It has always been a great encouragement whenever someone has left a gift in their will to our Church in the past.
For our church family, it’s their testimony to the faithfulness, goodness and generosity of God and their thankfulness for the life of St Denys’. Among our wider friends, it’s a way of expressing the value they place upon the presence of our beautiful, historic and much loved church.
I want to encourage all our church family and friends, old and young, to make a will, review it regularly, and consider the difference a gift in your will could make.
The Revd Nigel Mason - Rector
Your Church, Your Gift
Many people give regularly to the mission and ministry of the church. We are stewards of everything we own, not just our income. Gifts in wills are a natural part of that giving.
They are a valuable and lasting way to invigorate the life of St Denys’ and transform its future.
Sometimes parish life can feel like an endless cycle of raising money to pay the bills. A gift in your will is different. It can be an expression of your gratitude and thanksgiving towards God, and can help keep your local church alive, and transform its future.
The PCC has written a Legacy Policy confirming that, however large or small, it will use your gift to make a real difference to our church.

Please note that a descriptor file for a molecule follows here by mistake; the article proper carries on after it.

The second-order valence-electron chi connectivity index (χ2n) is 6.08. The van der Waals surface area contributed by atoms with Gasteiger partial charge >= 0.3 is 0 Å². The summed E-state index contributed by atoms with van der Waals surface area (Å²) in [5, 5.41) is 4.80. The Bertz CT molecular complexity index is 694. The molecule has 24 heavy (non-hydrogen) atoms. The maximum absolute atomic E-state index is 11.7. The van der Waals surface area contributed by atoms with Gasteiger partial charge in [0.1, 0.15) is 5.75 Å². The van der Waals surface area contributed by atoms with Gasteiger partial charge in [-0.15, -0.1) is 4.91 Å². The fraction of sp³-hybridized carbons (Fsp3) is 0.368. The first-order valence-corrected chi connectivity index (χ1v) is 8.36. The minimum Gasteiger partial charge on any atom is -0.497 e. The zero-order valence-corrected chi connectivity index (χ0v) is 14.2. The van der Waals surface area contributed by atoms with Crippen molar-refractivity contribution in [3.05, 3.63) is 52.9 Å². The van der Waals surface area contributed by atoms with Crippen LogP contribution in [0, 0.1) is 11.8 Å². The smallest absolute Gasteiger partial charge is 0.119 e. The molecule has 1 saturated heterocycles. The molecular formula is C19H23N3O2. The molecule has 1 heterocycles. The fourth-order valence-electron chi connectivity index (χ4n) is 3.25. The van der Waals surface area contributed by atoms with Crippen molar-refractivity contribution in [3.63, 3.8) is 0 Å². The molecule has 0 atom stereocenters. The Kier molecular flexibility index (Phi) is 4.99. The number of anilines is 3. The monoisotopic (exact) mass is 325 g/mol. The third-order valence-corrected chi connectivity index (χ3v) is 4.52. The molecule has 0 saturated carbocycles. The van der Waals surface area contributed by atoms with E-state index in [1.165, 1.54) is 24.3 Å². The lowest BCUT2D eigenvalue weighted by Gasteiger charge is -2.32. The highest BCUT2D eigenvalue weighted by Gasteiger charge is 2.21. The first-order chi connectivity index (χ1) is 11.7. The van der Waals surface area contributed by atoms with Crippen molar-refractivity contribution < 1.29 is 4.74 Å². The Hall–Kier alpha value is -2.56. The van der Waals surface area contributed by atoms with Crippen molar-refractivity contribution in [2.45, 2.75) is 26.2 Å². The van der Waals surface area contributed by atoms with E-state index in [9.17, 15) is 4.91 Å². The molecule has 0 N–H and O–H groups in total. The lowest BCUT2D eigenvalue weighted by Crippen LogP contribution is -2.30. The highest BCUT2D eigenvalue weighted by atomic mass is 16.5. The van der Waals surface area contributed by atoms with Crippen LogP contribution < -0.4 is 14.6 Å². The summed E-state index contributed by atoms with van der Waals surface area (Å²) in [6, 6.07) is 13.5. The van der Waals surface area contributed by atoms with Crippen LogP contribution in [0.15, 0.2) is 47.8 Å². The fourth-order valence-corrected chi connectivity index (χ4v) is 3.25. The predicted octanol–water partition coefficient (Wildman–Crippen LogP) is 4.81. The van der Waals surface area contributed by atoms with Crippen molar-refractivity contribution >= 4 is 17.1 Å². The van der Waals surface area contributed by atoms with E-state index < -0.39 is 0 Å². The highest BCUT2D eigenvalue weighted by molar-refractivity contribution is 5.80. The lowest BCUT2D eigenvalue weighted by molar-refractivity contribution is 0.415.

- Make a will and review it regularly
- Consider leaving a gift to St Denys’
Our Legacy Policy
The policy of the PCC is to use gifts in wills in the way best suited to the needs of the church at the time. Since needs change over the years, we encourage church members to leave a gift in their will for the general purposes of St Denys’, rather than for a restricted purpose.
Suggested wording for your will:
“I give ___% of my residuary estate OR I give the sum of £___ (pounds only) free of all taxes to the Parochial Church Council of the parish of St Denys Rotherfield in the Diocese of Chichester for its general purposes, and I declare that the receipt of an officer of the Parochial Church Council shall be a sufficient discharge to my executors and trustees.”
We strongly advise you see a solicitor when writing or amending your will.